There is going to be a middle ground here. Boston is better than 3 of 14 from deep and worse than 10 of 19 because every team in NBA history is somewhere in between those two extremes. But aside from White and the occasional Grant Williams, the Warriors were much more aggressive in hunting down Boston shooters. In that sense, how many 3-pointers Boston has made barely tells the story here. It’s the fact that the Warriors held the Celtics to 12 fewer attempts (45 to 33) in Game 2. The Celtics had no counter. So they couldn’t reach 90 points.

We’re starting to understand who these teams really are

Rotations tend to get smaller and smaller as a playoff series progresses, and tonight was a perfect example of that. The Celtics would love to be able to play against four big men. Robert Williams III is playing injured and Al Horford has just turned 36. Anything Daniel Theis could give them would be greatly appreciated. The Celtics managed to outclass by 12 points in the seven competitive minutes he played in that game. The moment he decided to try playing cover against Stephen Curry should have been the moment Ime Udoka decided to ban him for the rest of the series.

Steve Kerr’s revelations were forced upon him. Andre Iguodala was sent off before Game 2 due to knee inflammation. This allowed him to give Gary Payton II, who was a DNP-CD in Game 1, a largely significant 25 minutes. It’s no coincidence that the Celtics committed 18 turnovers in Game 2, five more than in Game 1. Statistically, this was a fairly predictable development. The Warriors generated 3.3 more turnovers per 100 possessions during Payton’s regular-season minutes than when they were playing without him. Coincidentally, that’s Boston’s exact margin of playoff wins and losses. The Warriors scored 33 points on turnovers in Game 2, 18 more than the Celtics. They won the match by 19 points.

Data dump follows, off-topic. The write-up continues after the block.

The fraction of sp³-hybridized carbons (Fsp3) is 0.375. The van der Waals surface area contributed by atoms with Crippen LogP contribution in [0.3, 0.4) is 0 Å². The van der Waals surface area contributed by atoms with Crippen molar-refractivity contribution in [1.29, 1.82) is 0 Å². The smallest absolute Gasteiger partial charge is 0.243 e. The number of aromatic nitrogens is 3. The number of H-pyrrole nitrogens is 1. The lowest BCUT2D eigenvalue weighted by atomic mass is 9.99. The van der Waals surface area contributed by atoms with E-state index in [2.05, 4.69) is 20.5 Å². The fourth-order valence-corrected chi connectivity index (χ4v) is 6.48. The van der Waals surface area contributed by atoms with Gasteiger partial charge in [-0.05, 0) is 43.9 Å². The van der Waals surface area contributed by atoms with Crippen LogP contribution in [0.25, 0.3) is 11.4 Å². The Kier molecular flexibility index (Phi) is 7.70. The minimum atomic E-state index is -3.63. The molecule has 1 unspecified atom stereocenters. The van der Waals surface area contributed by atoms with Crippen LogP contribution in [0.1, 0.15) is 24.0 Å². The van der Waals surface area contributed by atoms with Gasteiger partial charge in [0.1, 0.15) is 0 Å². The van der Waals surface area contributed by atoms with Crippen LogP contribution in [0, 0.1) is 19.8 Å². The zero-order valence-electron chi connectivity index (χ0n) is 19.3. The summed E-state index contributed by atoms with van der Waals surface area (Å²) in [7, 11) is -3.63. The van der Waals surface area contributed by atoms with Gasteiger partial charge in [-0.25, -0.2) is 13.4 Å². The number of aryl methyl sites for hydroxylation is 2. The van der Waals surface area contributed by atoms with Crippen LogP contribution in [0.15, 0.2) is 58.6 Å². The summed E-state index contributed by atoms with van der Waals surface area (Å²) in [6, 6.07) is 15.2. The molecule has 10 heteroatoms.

The problem with Payton’s extended minutes is that Boston has little interest in keeping him on the perimeter. Payton makes up for this in other ways. He’s a brilliant cutter and a nuclear athlete, but Golden State still needed to inject some spacing in other ways, especially given Green’s limitations as a shooter, so they tried Nemanja Bjelica, whose defensive weaknesses seem to have been greatly overestimated. He held his own against Luka Doncic in the last round and he did very well against Boston in Game 2.